After back-to-back losses against Cheick Kongo and Stefan Struve, Pat Barry rebounded with an important knockout win over Christian Morecraft in January. With the win, Barry potentially saved his spot on the UFC's roster and earned a spot on Saturday's network-televised UFC on Fox 3.
Following his win over Morecraft, Barry will be looking for consecutive victories for the first time since his UFC debut. Standing between Barry and a run of success is Lavar Johnson, who brutally knocked out Joey Beltran in his UFC debut after the folding of Strikeforce's heavyweight division.
Heading into this weekend's clash, let's take a look at which hard-hitting heavyweight has a better chance of walking away from UFC on Fox 3 with a two-fight winning streak.
Johnson earned much-deserved respect for his punching power after stopping Beltran in the opening round of their January fight. With a series of powerful uppercuts, Johnson became the first fighter to ever knock the granite-chinned Beltran out.
That being said, a former professional kickboxer, Barry also packs plenty of power and is a much more technical striker than Johnson. Though his loss to Kongo might lead some to question his chin, Barry has only been knocked out once in his career and should be able to use his relative quickness to stay on the outside and avoid Johnson's power punches.
Against a large opponent like Johnson, Barry's thunderous leg kicks will be a valuable weapon in allowing him to further slow down his opponent, which allow him to unleash his hands with a greater sense of security later in the fight.
While his ground game has improved, Barry's wrestling is still one of the more glaring holes in his game. If Barry does decide to utilize leg kicks against Johnson, he will need to make sure they are not caught, or he could find himself fighting off of his back against a much larger opponent.
Johnson isn't a great wrestler by any means, but his size alone should allow him to drag an inexperienced wrestler to the ground if he is able to clinch up with Barry on Saturday.
If one fighter takes this fight to the ground, it will be Johnson, after being unable to deal with a more technical striker in Barry.
While he is more accomplished at knocking opponents out on his feet, Johnson has serious power in his hands from all positions, especially against an opponent like Barry, who would likely be lost on his back.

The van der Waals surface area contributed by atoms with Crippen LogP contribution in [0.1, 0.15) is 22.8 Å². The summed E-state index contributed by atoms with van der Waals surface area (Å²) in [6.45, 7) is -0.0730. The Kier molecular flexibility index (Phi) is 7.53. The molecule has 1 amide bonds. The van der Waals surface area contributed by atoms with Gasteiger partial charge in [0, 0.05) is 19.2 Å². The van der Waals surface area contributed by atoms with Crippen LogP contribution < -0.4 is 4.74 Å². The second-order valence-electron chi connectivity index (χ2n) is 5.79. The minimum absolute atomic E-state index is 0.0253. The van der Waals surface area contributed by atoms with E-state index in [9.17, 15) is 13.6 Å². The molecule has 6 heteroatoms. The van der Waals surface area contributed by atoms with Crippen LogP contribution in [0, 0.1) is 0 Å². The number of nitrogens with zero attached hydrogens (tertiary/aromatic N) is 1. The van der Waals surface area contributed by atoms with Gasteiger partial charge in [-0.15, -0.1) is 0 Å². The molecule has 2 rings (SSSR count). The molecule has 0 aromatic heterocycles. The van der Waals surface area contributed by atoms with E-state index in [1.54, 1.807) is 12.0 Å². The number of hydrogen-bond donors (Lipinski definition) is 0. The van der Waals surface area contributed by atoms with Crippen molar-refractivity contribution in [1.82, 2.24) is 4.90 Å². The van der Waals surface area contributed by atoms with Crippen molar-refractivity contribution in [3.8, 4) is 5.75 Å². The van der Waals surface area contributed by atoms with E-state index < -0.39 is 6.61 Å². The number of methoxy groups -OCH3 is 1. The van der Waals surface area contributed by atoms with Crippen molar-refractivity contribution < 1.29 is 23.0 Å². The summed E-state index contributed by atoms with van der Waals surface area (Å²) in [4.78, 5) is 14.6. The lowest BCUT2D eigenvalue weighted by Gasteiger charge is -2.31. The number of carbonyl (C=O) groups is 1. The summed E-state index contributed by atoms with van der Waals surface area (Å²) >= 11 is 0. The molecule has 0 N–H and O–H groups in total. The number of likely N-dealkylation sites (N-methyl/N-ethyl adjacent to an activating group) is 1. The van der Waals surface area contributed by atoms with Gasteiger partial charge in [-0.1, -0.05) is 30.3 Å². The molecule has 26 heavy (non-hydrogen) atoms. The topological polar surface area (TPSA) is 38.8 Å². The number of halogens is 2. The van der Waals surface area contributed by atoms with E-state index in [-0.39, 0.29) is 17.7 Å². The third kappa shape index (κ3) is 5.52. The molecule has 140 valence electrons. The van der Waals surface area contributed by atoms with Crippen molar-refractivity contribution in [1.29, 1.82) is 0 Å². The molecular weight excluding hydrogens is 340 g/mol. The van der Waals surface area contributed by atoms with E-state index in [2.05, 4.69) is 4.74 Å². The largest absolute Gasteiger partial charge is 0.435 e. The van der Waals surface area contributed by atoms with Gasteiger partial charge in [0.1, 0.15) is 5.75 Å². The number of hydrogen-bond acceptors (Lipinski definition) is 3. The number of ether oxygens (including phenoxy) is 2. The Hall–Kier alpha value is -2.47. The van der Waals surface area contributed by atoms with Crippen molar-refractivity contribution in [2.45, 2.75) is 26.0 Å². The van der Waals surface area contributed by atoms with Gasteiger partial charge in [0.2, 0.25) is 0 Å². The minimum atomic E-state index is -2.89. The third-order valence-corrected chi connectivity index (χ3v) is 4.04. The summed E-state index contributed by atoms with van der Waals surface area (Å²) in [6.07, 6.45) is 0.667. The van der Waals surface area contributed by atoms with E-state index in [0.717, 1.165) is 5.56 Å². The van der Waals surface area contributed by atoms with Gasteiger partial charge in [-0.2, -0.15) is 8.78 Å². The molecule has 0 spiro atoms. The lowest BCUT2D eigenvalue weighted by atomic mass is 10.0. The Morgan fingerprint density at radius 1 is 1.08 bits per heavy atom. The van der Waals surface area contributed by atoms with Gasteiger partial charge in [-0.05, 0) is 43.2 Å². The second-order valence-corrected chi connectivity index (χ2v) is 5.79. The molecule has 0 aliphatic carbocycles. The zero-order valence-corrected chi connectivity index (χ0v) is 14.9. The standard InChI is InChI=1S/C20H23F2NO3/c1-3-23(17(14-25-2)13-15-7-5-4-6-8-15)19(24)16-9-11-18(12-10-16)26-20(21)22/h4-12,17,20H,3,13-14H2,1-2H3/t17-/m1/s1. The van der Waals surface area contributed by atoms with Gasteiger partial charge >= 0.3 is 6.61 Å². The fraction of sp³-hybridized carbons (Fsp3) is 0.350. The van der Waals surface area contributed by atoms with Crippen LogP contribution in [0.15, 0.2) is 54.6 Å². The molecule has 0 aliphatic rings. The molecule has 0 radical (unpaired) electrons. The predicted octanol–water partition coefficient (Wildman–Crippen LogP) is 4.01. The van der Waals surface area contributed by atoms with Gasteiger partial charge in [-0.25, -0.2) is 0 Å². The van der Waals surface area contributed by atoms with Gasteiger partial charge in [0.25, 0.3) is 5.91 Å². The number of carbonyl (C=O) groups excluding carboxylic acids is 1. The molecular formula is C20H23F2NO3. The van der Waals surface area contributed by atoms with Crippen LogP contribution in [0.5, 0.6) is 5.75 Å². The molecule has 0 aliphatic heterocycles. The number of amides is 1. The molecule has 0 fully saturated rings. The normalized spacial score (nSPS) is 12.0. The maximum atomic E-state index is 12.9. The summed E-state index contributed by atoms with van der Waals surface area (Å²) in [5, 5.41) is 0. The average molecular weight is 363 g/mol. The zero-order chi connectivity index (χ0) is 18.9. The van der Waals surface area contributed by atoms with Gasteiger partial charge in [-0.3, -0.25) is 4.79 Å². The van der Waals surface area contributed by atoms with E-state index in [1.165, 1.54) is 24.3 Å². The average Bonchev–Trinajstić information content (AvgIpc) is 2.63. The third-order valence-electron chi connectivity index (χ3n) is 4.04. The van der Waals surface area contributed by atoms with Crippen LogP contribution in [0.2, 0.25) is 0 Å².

Don't expect this fight to produce a Submission of the Night award. While both fighters have suffered a majority of their losses via submission, Johnson's guillotine choke in September 2004 was the only time either of these fighters forced an opponent to tap.
It would be surprising enough to some if this fight went to the ground. The likelihood of a submission win for either fighter is almost non-existent.
While he has many more MMA fights than Barry, Johnson has only competed inside the Octagon for less than five minutes in his career. Already lined up to fight on the main card of a Fox-televised event, Johnson will surely have some jitters heading into this bout.
At the same time, leading up to his 12th appearance in the sport, Barry is still adjusting to MMA. The former kickboxer showed improvement on the ground against Christian Morecraft, but his wrestling and jiu-jitsu still leave much to be desired.
In terms of physical attributes, Johnson's size and strength are big advantages heading into this fight. However, being a fighter who prefers to stand, Johnson may not take full advantage of his size by taking this fight to the ground.
As far as conditioning goes, Barry's decision victory over Beltran was the only instance that either of these fighters have gone three rounds, so their conditioning is still somewhat of an unknown.
As much as fans expect this fight to turn into a toe-to-toe slugfest, Johnson is going to realize he needs to take this fight to the ground as soon as he endures one leg kick from Barry.
Despite his lack of amateur wrestling experience, Johnson will only need to get his hands on Barry in order to drag the former kickboxer to the canvas. From there, Barry will not be able to escape nearly as easily as he did against Morecraft.
Johnson will rain down powerful blows and break the will of his opponent. Once Barry is desperate to get back to a standing position, he will give up his back and succumb to punches from his mammoth foe.
Johnson defeats Barry by technical knockout (punches) in the first round.